- Develop a system before fully launching. In the beginning, we were helping anyone that called with a need. We launched with no system in place and got overwhelmed really quick with people in need. You can’t help everyone but you can help someone. I learned to narrow the focus so we could serve people more effectively. For example, our nonprofit is called Transition Furniture, we restore hope in hopeless situations by giving furniture/appliances to families/individuals that have had a house fire, moving from homelessness to housing, domestic violence, natural disaster, and grandparents getting custody of grandchildren.
- Get involved in the need before launching an organization. I was the volunteer coordinator over the summer in April 2011 when tornadoes ripped through our town and in March 2012, my role switched to unmet needs when we had a smaller scale tornado come through our town. I had families calling me saying they lost all their furniture and if we could help them. This was the first time I was involved in a need that was bigger than a one-time event. I realized that none of our agencies helped with this need and the idea of Transition Furniture started.
- Push through! Starting a nonprofit will be hard! You’ll run into a lot of brick walls but every brick wall built can be knocked down. It’s up to you to determine if the brick wall will be a roadblock or a hurdle you learn from.
Please feel free to contact me about any questions concerning launching a nonprofit. I would love to hear your idea! I’m new to this whole nonprofit world but it’s always fun to connect with other nonprofit leaders and founders.
“To do for others what they have the capacity to do for themselves is to disempower them” Robert Lupton Toxic Charity
This statement has been on my mind a lot. It has to do with my experience working with a lot of people in poverty on a daily basis. You learn quite a bit from working with people in poverty including people who are just looking for another handout. I learned my lesson pretty quickly when starting a nonprofit. I was serving anyone and everyone and it was taking a toll on me. I soon realized that I had to narrow down my focus in order to make a greater impact.
It was hard telling people “no” after we focused on the people we needed to serve but it resulted in eliminating some of the hand-me-out people. I’m not saying that I dislike the hand-me-out people; I’m just saying that helping them doesn’t do any good. A lot of the hand-me-out people have the potential to help themselves but they do not want to work for it. Yes, some may not know of the resources and then it is the job of our agencies to point them in the right direction. I know it’s hard because you want to help them so much more, but you find out a lot about a person when you point them in the right direction and let them go. It’s crucial that as agency leaders we don’t do for people we serve what they can do for themselves. This is a lesson I learned quickly.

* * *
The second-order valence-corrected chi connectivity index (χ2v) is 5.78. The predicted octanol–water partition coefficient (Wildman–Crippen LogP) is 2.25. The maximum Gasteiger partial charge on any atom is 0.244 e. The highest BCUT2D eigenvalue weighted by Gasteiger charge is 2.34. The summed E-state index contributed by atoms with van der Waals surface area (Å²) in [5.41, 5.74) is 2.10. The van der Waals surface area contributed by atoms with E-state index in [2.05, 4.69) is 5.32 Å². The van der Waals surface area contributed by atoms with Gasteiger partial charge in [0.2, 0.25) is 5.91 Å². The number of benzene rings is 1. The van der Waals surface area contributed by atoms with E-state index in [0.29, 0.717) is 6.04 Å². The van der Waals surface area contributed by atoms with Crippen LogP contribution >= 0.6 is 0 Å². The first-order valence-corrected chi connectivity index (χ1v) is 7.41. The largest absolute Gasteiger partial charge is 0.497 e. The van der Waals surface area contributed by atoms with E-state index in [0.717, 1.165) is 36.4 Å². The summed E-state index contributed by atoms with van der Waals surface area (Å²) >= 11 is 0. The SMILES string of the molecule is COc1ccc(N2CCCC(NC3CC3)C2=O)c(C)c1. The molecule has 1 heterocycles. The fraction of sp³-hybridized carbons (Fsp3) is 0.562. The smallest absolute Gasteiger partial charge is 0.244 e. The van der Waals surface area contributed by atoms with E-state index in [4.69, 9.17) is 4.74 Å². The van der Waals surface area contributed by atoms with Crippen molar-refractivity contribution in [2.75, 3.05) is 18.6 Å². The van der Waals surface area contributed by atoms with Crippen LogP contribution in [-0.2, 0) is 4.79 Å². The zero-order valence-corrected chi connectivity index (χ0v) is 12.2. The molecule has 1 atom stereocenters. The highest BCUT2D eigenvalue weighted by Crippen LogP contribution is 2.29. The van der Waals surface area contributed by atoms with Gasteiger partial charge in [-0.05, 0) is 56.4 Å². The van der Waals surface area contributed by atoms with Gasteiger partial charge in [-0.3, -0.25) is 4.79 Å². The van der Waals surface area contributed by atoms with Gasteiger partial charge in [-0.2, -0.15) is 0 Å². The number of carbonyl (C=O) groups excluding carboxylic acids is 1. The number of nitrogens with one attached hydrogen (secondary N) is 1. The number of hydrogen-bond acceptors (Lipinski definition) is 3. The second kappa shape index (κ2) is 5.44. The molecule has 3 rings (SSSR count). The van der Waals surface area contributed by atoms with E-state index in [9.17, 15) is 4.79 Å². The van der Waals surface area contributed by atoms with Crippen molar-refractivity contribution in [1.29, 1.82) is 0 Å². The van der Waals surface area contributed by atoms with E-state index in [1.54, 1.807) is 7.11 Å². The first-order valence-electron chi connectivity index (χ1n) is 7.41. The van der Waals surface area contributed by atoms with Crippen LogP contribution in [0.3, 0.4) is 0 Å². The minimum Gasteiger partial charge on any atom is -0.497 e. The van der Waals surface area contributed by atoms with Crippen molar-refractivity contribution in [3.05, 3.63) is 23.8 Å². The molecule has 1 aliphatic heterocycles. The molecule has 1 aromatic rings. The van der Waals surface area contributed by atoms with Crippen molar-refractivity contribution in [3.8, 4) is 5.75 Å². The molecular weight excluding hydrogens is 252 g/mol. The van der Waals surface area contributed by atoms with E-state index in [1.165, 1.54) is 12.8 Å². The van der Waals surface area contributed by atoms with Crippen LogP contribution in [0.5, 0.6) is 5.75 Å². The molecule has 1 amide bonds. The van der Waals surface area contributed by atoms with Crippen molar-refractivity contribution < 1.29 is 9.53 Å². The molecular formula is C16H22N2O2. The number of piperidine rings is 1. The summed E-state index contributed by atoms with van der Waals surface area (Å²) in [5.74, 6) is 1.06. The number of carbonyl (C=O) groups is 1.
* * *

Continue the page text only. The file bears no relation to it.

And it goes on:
People may not like this quote and say that we should serve the people anyway but that is because we do not take the right approach. Asking the right questions in the nonprofit and church world is the key. We need to learn how to ask the questions so that we can really help people. Another point is that if we spend all of our resources on the people who can help themselves, how are we supposed to serve those who really need us? Sooner or later we would run out of resources. I believe in helping people but there has to be a balance. This is why I believe in this quote and would recommend this book to any missions pastor and nonprofit leader. It will make you think on how you’re serving people and how to improve that process.
Each one of us as humans has a longing to be connected to one another. It’s part of our human nature to feel connected to people around us. This is a lesson I’m learning through Transition Furniture especially in the last two months. The more I interact with our families, the more I see in them a longing to feel connected. They do not just want only their needs met, they want people to talk to and hang out with. My eyes were opened to this truth in August with one of our shut-in families.
This family came to us from one of our partnering agencies. They needed a stove, refrigerator, and washer/dryer. We got them everything they needed but there was something else they were wanting: they wanted someone to talk to. Every time I visit this family, I spend an hour to an hour and a half with them. They love to tell stories of past experiences and share what is going on with them in their lives. They even tell me what they cook on the stove we gave them and offer me food every time I go there. When I leave their house, they always say, “Come by whenever you want”. This is one of many examples from our families. This is why we are not just a need-based nonprofit but also a relationship-based nonprofit.
We are starting to connect people to our families. This past Christmas we sponsored three different families and it was a huge success. We connected all three of the families to groups that sponsored their Christmas. I know one group is sending Valentine’s goodies home with the kids on Friday. That is one example of how some of our volunteer groups are starting to build relationships with our families.
We believe it’s important to build relationships with our families because it makes them feel appreciated and wanted. A lot of these families don’t have family members close by. Some fled from family members for a new start. It’s important for them to feel that they are welcomed in a city and know they are not alone. Our volunteers know that their time is not wasted, as their own lives are impacted in this building of relationships along with delivering/giving furniture. That is our goal and that is why I know this is only the beginning of connecting people to people. That’s what makes the future so exciting.